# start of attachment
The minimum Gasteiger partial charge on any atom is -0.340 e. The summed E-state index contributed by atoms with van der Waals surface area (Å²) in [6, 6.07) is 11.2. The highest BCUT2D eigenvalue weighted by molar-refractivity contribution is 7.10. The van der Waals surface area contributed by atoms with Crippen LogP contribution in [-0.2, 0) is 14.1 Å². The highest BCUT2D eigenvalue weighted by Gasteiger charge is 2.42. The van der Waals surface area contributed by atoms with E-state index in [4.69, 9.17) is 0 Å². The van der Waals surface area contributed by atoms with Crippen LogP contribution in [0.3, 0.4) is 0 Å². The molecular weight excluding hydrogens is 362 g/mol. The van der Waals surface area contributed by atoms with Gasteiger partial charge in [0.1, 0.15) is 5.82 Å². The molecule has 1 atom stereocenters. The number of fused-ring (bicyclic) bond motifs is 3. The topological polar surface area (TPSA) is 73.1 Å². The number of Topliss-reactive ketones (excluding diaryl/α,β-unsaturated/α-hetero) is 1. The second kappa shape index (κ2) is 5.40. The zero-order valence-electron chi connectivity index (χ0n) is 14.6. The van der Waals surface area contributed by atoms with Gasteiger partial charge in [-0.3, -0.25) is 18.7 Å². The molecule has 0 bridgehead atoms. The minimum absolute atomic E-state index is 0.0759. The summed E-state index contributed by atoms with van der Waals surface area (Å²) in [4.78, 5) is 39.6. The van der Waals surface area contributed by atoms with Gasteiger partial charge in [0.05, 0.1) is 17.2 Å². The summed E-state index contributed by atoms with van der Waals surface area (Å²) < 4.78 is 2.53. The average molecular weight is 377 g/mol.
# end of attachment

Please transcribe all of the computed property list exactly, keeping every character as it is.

The minimum Gasteiger partial charge on any atom is -0.340 e. The summed E-state index contributed by atoms with van der Waals surface area (Å²) in [6, 6.07) is 11.2. The highest BCUT2D eigenvalue weighted by molar-refractivity contribution is 7.10. The van der Waals surface area contributed by atoms with Crippen LogP contribution in [-0.2, 0) is 14.1 Å². The highest BCUT2D eigenvalue weighted by Gasteiger charge is 2.42. The van der Waals surface area contributed by atoms with E-state index in [4.69, 9.17) is 0 Å². The van der Waals surface area contributed by atoms with Crippen LogP contribution in [0.3, 0.4) is 0 Å². The molecular weight excluding hydrogens is 362 g/mol. The van der Waals surface area contributed by atoms with Gasteiger partial charge in [0.1, 0.15) is 5.82 Å². The molecule has 1 atom stereocenters. The number of fused-ring (bicyclic) bond motifs is 3. The topological polar surface area (TPSA) is 73.1 Å². The number of Topliss-reactive ketones (excluding diaryl/α,β-unsaturated/α-hetero) is 1. The second kappa shape index (κ2) is 5.40. The zero-order valence-electron chi connectivity index (χ0n) is 14.6. The van der Waals surface area contributed by atoms with Gasteiger partial charge in [-0.3, -0.25) is 18.7 Å². The molecule has 0 bridgehead atoms. The minimum absolute atomic E-state index is 0.0759. The summed E-state index contributed by atoms with van der Waals surface area (Å²) in [4.78, 5) is 39.6. The van der Waals surface area contributed by atoms with Gasteiger partial charge in [0.05, 0.1) is 17.2 Å². The summed E-state index contributed by atoms with van der Waals surface area (Å²) < 4.78 is 2.53. The average molecular weight is 377 g/mol.